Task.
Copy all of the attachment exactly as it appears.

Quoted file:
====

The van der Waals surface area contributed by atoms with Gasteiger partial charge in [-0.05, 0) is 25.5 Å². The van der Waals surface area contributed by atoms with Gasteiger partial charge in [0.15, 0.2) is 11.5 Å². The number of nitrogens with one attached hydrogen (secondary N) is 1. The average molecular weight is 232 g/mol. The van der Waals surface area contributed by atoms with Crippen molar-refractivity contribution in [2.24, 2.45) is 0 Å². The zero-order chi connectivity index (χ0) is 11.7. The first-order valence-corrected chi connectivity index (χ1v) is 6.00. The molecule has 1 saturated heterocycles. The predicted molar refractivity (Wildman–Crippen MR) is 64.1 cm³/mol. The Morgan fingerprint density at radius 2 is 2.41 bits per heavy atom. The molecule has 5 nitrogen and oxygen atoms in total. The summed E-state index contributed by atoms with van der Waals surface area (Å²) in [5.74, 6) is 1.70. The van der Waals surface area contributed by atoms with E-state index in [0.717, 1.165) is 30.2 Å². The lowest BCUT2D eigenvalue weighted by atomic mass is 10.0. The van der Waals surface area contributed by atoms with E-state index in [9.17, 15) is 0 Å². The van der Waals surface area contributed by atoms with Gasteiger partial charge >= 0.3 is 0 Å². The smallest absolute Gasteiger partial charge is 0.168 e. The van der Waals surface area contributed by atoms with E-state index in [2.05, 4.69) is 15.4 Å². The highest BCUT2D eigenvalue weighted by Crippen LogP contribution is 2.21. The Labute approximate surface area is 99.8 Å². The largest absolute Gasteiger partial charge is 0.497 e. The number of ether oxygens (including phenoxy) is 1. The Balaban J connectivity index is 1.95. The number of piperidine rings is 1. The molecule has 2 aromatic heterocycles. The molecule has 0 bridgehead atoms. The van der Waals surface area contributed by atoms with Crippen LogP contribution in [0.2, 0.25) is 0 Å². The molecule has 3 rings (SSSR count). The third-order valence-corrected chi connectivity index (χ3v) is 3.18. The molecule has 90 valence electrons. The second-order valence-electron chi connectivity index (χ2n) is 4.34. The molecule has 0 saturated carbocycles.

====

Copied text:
The van der Waals surface area contributed by atoms with Gasteiger partial charge in [-0.05, 0) is 25.5 Å². The van der Waals surface area contributed by atoms with Gasteiger partial charge in [0.15, 0.2) is 11.5 Å². The number of nitrogens with one attached hydrogen (secondary N) is 1. The average molecular weight is 232 g/mol. The van der Waals surface area contributed by atoms with Crippen molar-refractivity contribution in [2.24, 2.45) is 0 Å². The zero-order chi connectivity index (χ0) is 11.7. The first-order valence-corrected chi connectivity index (χ1v) is 6.00. The molecule has 1 saturated heterocycles. The predicted molar refractivity (Wildman–Crippen MR) is 64.1 cm³/mol. The Morgan fingerprint density at radius 2 is 2.41 bits per heavy atom. The molecule has 5 nitrogen and oxygen atoms in total. The summed E-state index contributed by atoms with van der Waals surface area (Å²) in [5.74, 6) is 1.70. The van der Waals surface area contributed by atoms with E-state index in [0.717, 1.165) is 30.2 Å². The lowest BCUT2D eigenvalue weighted by atomic mass is 10.0. The van der Waals surface area contributed by atoms with E-state index in [9.17, 15) is 0 Å². The van der Waals surface area contributed by atoms with Gasteiger partial charge >= 0.3 is 0 Å². The smallest absolute Gasteiger partial charge is 0.168 e. The van der Waals surface area contributed by atoms with E-state index in [2.05, 4.69) is 15.4 Å². The highest BCUT2D eigenvalue weighted by Crippen LogP contribution is 2.21. The Labute approximate surface area is 99.8 Å². The largest absolute Gasteiger partial charge is 0.497 e. The number of ether oxygens (including phenoxy) is 1. The Balaban J connectivity index is 1.95. The number of piperidine rings is 1. The molecule has 2 aromatic heterocycles. The molecule has 0 bridgehead atoms. The van der Waals surface area contributed by atoms with Crippen LogP contribution in [0.2, 0.25) is 0 Å². The molecule has 3 rings (SSSR count). The third-order valence-corrected chi connectivity index (χ3v) is 3.18. The molecule has 90 valence electrons. The second-order valence-electron chi connectivity index (χ2n) is 4.34. The molecule has 0 saturated carbocycles.